For the BVA teams, the encounter took place during the transition to agile methodologies within our own innovation process: the group’s sociologists and ethnologists started to work on the technological issues with Scrum masters. They all discovered a universe that was new yet, in some respects, not that different. Techniques of customer behavior observation and analysis (with, for example, the use of prototypes and use scenarios), modes of cocreation of study deliverables ( with, for example, the use of graphical facilitation rather than study reports,) and team exercises leading to better ownership of results (with techniques inspired by Scrum ceremonies) would complete each-other. The adoption of this new body of know-how accelerated when our behavioral economics specialists working on Nudge worked with our model makers, prototype and UX designers on interface projects. Also, though techniques are similar (ethnographic observations, interviews, moderating workshops with Post-its, A/B tests…), they each noticed the subtle differences with respect to each of their objectives.
A hybrid of study methodologies would respond to each project with a tool tailored to its constraints. The point is not to sacrifice the phase of collecting client insights on the altar of costs and project deadlines, but to adapt the means of each phase according to functional objectives. And wether customer research is part of a larger methodological sequence (a “sprint”, an innovation process…) or depending on the focus points sought in terms of observation or analysis (an inspiration, a live debrief…), the distribution of efforts between data collection, analysis and deliverables can be allocated in very different ways. For example, agile methods generally seek to facilitate the arbitrage of a project team at the lowest cost by rapidly considering the customers’ viewpoints without the need of an in-depth report. A live debrief session should suffice, but the exercise should allow the teams to prioritize changes quickly. On the other hand, Market studies that explore wider universes of social representation, trends or brand image should provide guidance to the marketing, the agencies and the management of the businesses. To nourish creative thinking and strategic planning sessions, the output methods need to be creative and reproducible (films, podcasts…). They should bring to life customer’s experience and create the emotional impact in client’s organizations using an engaging format.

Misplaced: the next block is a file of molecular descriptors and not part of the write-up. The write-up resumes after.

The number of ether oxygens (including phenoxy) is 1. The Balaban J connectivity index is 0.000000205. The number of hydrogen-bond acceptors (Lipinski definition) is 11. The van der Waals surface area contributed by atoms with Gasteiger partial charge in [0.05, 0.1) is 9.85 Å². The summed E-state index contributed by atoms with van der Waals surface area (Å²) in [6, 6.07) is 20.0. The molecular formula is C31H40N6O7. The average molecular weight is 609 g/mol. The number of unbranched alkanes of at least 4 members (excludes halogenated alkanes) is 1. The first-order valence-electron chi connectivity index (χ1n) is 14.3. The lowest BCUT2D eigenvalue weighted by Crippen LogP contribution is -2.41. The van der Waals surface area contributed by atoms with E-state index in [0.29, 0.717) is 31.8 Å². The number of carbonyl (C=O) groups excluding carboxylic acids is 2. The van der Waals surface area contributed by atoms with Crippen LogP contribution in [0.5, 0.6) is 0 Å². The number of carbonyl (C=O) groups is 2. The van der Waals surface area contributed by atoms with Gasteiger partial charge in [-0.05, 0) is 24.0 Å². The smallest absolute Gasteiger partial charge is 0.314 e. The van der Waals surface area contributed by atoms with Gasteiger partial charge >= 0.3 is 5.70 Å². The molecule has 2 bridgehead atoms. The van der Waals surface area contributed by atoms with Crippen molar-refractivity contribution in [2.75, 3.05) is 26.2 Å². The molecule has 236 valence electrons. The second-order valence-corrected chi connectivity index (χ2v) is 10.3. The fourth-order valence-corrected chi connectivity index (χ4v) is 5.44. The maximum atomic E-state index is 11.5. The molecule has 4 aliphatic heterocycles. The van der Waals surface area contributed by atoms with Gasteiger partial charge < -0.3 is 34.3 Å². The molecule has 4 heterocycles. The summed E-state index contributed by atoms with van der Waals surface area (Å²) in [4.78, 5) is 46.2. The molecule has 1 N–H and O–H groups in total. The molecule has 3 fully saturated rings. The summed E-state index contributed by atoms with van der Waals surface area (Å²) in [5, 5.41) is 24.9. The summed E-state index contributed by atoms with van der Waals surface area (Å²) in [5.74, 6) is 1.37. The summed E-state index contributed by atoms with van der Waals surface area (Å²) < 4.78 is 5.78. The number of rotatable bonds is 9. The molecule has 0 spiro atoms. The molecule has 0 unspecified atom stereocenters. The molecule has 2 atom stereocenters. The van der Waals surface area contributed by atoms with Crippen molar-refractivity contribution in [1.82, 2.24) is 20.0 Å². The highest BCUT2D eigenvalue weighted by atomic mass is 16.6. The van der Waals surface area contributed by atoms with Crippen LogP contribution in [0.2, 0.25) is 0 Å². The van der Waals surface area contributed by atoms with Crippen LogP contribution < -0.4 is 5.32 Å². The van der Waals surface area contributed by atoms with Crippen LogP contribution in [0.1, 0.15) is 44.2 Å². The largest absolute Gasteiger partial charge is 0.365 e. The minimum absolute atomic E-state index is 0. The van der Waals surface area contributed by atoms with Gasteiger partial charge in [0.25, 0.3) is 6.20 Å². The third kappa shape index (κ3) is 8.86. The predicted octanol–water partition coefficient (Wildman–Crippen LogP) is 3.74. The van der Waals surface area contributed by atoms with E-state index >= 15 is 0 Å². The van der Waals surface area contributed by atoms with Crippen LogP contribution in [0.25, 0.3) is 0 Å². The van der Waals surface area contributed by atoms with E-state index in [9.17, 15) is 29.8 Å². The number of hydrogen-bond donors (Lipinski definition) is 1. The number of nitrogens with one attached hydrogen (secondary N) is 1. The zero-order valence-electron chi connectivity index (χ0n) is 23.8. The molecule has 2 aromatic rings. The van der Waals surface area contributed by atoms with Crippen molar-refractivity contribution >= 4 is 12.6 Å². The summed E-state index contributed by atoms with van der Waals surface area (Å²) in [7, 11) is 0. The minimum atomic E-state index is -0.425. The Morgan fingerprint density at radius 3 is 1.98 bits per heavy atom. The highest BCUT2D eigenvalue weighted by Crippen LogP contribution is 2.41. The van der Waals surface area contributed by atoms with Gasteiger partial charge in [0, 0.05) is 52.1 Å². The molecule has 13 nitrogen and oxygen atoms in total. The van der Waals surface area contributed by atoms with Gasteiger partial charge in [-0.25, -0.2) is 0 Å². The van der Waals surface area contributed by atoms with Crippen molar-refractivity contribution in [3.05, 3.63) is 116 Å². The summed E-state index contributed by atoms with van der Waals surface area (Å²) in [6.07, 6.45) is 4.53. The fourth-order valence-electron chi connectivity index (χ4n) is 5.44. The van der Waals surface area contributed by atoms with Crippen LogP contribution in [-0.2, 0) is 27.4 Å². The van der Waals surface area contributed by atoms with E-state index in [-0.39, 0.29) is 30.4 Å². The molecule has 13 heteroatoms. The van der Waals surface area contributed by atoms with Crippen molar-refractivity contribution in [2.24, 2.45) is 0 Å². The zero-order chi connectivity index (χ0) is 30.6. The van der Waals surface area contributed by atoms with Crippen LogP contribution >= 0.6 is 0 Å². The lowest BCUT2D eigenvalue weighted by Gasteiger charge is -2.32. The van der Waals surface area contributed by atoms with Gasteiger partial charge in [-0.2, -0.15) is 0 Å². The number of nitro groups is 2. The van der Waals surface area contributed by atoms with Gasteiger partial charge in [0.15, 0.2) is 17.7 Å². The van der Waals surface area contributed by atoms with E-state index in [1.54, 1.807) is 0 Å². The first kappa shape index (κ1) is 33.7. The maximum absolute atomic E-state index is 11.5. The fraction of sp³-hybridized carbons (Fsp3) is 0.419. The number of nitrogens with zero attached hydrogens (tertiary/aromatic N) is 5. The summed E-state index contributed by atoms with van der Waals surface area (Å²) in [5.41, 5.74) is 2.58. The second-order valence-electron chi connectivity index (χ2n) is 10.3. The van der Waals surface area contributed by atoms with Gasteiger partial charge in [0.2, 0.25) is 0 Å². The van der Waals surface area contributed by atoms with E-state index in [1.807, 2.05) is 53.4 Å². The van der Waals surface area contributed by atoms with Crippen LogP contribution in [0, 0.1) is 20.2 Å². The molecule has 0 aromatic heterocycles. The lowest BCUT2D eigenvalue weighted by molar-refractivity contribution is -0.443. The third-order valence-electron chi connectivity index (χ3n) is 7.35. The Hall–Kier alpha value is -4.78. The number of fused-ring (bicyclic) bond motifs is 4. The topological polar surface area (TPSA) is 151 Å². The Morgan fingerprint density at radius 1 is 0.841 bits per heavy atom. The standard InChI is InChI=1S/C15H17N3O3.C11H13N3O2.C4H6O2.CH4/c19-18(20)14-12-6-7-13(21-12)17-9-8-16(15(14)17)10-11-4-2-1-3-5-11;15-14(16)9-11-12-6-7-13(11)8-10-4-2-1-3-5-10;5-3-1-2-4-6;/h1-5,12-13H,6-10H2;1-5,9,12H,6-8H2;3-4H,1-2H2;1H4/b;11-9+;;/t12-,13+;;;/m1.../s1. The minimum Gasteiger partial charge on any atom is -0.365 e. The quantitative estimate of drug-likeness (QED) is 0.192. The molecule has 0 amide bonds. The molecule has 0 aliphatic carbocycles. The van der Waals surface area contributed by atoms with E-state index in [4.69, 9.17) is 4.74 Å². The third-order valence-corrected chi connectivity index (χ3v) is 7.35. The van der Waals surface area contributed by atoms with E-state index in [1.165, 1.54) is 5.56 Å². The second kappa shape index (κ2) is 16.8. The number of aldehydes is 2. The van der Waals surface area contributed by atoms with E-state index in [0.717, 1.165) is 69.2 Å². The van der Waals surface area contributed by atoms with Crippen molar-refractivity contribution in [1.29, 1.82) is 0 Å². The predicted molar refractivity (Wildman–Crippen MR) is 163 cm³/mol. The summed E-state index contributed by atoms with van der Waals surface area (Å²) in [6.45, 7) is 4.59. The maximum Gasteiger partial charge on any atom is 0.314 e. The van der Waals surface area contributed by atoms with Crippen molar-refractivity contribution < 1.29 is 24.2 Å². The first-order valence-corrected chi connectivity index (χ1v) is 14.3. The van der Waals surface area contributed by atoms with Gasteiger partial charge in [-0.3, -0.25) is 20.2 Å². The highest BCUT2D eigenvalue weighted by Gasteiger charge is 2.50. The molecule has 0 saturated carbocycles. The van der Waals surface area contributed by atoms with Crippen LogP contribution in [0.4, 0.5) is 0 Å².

How to create a real customer culture?
There is no doubt, agile methods help each actor in a project better understand their role from a customer perspective. They also contribute to the dissemination of a customer culture which is lacking in many organizations today. In doing so, they are positively increasing the customer knowledge already generated by the research divisions with their standard elements (segmentation, positioning, usage and attitudes and brand image research…). Research divisions can participate in this hybridization by agreeing to transmit the fundamentals of their methodological know-how and adding to it methodologies that promote the autonomy of project teams. By democratizing their knowledge, they will move from being experts to being coaches and cross-facilitators. And to make customer insight everyone’s business, they will complete their mission through training collaborators, so that this know-how survives the changeover. Because interviewing and observing customers and discerning a kind of “knowledge” from doing it is not that easy, it is important that amateurs do not fall into the trap of taking customers’ comments literally and that non-experts are advised on the principles of methodology biases. It’s also risky to reduce a consumer to a “user” or a CRM data file. To restore complexity, cultural sensibility and emotions, studies are often incited to mobilize several disciplines.
Finally, if the knowledge of each of the employees is augmented by more regular customer contact organized by research divisions, the dissemination of the projects limits the possibility of capitalization of knowledge at the corporate level. Knowledge management by research divisions will therefore be key to linking and retaining the learnings of each file, thus avoiding the need for teams to reinvent the wheel with each new project. If agile studies are a little less costly in terms of customer knowledge, the systematic mobilization of a project team on the ground remains the heaviest investment by far, deterring organizations from using this methodology for all issues.
Translated & adapted from original french version published in HBR.fr